Blacks and women are, of course, members of the community whose conscience is to be expressed. They are also disproportionately likely to be opposed to capital punishment. Thus, to permit the exclusion of all death penalty skeptics by peremptory challenge is to promote the significant underrepresentation of these groups on capital juries.
It is undeniable that the proportion of blacks and women on capital case juries will suffer if all death penalty opponents may be removed by the prosecution. In Hovey v. Superior Court, supra, 28 Cal.3d at pages 54-56, this court found that women have consistently opposed the death penalty in greater numbers than men. Over the 25-year period from 1953 to 1978, an average of 11 percent more women than men expressed opposition to the death penalty. ( Id., at p. 54.)
The disparity between whites and blacks exceeds that between men and women. ( Hovey v. Superior Court, supra, 28 Cal.3d at pp. 56-57.) Over the same 25-year period, an average of 23 percent more whites favored the death penalty than blacks. ( Id., at p. 56.) And the gap was increasing over time: by 1978, 73 percent of whites but only 46 percent of blacks favored the death penalty. ( Ibid.)
From the evidence presented in Hovey, it is possible to obtain some quantitative indication of the impact of the prosecutor's use of peremptory challenges to remove all death penalty skeptics. During the years 1953 through 1978, an average of about 44 percent of women and 33 percent of the men opposed the death penalty. Thus, if all death penalty opponents are excluded from a jury pool, women will be excluded proportionally more often than men: 44 percent of all women will be removed, as opposed to only 33 percent of men.
These figures were derived from charts in Hovey which, in turn, were based on the results of nationwide polls. The data displayed in the charts does not include the responses of those persons who stated they did not know whether they favored the death penalty. (See 28 Cal.3d at pp. 55, 56.) If it is conservatively assumed that prosecutors would not peremptorily challenge any of such persons, the figures I have set forth would overstate somewhat the percentages of persons removed from the jury due to their death penalty views. The disparity is not likely to be substantial, however. (See ante, fn. 2.)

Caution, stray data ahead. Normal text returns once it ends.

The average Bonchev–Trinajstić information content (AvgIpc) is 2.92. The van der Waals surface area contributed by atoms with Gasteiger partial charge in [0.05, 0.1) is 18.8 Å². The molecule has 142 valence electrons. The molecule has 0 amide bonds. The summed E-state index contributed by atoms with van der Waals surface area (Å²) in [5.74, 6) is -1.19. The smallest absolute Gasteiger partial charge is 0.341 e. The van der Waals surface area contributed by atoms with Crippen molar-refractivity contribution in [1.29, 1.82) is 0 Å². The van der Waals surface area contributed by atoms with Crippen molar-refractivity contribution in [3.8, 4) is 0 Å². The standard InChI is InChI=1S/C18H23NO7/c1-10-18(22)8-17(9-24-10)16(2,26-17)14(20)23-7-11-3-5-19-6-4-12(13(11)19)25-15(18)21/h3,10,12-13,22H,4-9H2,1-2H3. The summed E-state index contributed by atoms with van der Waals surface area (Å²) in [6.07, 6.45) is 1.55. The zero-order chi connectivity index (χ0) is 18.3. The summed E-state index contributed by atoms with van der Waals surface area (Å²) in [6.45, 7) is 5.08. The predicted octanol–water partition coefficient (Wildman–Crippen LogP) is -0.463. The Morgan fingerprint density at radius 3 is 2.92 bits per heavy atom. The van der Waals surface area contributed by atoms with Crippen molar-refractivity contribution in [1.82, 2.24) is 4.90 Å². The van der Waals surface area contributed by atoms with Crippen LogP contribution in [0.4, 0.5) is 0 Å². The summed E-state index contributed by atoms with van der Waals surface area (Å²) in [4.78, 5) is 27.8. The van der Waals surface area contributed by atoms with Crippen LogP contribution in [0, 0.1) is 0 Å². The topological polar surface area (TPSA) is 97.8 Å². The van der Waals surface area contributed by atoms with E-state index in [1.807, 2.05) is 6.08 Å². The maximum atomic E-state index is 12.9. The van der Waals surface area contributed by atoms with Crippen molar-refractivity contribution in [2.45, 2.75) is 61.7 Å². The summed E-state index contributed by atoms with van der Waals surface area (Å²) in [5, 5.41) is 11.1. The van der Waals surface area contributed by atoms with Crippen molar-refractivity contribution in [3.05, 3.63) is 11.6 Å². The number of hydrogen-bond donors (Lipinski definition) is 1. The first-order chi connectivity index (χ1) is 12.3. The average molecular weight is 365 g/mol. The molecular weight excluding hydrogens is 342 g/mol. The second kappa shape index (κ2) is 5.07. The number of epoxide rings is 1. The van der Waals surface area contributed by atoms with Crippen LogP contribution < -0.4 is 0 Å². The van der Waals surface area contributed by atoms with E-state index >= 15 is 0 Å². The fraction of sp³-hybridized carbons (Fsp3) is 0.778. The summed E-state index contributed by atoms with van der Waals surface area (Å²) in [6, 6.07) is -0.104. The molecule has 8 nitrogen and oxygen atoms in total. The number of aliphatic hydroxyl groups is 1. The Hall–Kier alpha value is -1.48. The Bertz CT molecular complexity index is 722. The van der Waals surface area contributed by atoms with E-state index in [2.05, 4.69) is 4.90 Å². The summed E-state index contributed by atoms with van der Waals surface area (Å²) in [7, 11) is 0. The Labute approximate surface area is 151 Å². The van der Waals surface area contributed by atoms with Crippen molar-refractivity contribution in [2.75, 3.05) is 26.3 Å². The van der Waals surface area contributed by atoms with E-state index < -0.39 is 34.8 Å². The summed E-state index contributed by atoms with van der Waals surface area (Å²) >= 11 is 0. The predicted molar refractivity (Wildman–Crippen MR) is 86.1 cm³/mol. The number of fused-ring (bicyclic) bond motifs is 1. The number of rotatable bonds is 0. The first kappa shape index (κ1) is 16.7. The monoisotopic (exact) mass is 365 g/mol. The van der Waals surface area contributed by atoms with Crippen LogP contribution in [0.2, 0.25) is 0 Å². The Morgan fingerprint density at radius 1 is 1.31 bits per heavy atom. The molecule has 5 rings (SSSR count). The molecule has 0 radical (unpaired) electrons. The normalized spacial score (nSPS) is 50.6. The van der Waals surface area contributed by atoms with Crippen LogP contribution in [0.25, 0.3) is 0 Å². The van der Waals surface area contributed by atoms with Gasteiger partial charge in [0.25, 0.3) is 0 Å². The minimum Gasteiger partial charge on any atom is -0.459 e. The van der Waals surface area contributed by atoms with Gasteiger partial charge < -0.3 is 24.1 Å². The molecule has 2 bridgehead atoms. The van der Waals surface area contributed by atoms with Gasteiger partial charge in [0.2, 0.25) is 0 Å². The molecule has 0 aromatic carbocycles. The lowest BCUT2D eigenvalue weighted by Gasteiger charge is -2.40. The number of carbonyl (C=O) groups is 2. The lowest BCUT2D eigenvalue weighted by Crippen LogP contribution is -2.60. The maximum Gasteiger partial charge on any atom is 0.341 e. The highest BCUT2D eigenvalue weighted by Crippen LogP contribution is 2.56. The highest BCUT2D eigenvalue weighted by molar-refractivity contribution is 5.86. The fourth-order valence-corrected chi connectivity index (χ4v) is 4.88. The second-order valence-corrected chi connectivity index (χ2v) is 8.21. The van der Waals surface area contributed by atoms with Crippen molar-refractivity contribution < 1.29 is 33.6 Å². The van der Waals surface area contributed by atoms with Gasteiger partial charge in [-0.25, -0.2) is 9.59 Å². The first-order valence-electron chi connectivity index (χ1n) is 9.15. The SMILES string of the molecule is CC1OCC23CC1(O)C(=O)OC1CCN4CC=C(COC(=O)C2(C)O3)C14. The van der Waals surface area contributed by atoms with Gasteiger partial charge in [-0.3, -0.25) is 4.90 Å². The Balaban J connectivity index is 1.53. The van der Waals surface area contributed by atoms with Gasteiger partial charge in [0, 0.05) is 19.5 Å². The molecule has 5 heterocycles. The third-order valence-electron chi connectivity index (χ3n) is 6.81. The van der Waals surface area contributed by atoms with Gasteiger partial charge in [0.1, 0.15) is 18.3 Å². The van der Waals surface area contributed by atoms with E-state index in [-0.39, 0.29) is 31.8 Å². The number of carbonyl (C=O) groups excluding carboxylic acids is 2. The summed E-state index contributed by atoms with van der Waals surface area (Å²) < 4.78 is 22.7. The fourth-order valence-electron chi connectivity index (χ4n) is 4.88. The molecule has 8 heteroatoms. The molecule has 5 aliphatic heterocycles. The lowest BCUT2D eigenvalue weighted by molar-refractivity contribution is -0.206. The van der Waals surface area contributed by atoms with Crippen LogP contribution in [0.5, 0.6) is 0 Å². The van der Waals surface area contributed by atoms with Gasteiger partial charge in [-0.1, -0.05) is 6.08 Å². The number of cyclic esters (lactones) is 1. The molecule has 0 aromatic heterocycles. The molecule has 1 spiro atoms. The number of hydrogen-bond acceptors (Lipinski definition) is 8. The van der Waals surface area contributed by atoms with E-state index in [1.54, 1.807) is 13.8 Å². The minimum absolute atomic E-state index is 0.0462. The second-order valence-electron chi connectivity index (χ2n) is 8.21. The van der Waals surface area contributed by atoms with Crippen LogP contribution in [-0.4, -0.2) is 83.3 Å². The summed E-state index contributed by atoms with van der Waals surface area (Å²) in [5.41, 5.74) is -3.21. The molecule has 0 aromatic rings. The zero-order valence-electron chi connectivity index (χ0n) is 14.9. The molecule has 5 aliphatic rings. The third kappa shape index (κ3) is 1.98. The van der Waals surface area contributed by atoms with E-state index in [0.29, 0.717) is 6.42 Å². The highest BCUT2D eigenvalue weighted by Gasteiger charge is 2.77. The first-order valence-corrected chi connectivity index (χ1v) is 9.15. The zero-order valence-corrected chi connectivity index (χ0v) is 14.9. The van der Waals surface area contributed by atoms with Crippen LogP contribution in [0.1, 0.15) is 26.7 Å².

My figures differ slightly from those reported by the petitioner in Hovey, since I have calculated averages using figures for each of the 25 years, not merely those years in which a poll was taken.
The situation is worse for blacks. During the 25-year period in question, an average of approximately 57 percent of blacks opposed the death penalty, as compared with 37 percent of whites. As a result, the exclusion of all death penalty opponents would result in the exclusion of more than half of all blacks but only about one-third of whites.
I recognize that some underrepresentation of women and blacks on capital sentencing juries is unavoidable, since the views of women and blacks regarding the death penalty make them more prone to being excluded for cause than men and whites, respectively. (See Hovey v. Superior Court, supra, 28 Cal.3d at pp. 55-56 [women], 57 [blacks].) However, the fact that a certain degree of underrepresentation is inevitable makes it all the more imperative that the proportion of women and blacks not be diluted further. This would seem to be a particularly compelling concern in capital cases, where the issue is literally life or death. And it should be an even greater imperative where one of the underrepresented groups is also the group that has traditionally been singled out in disproportionate numbers to receive death sentences.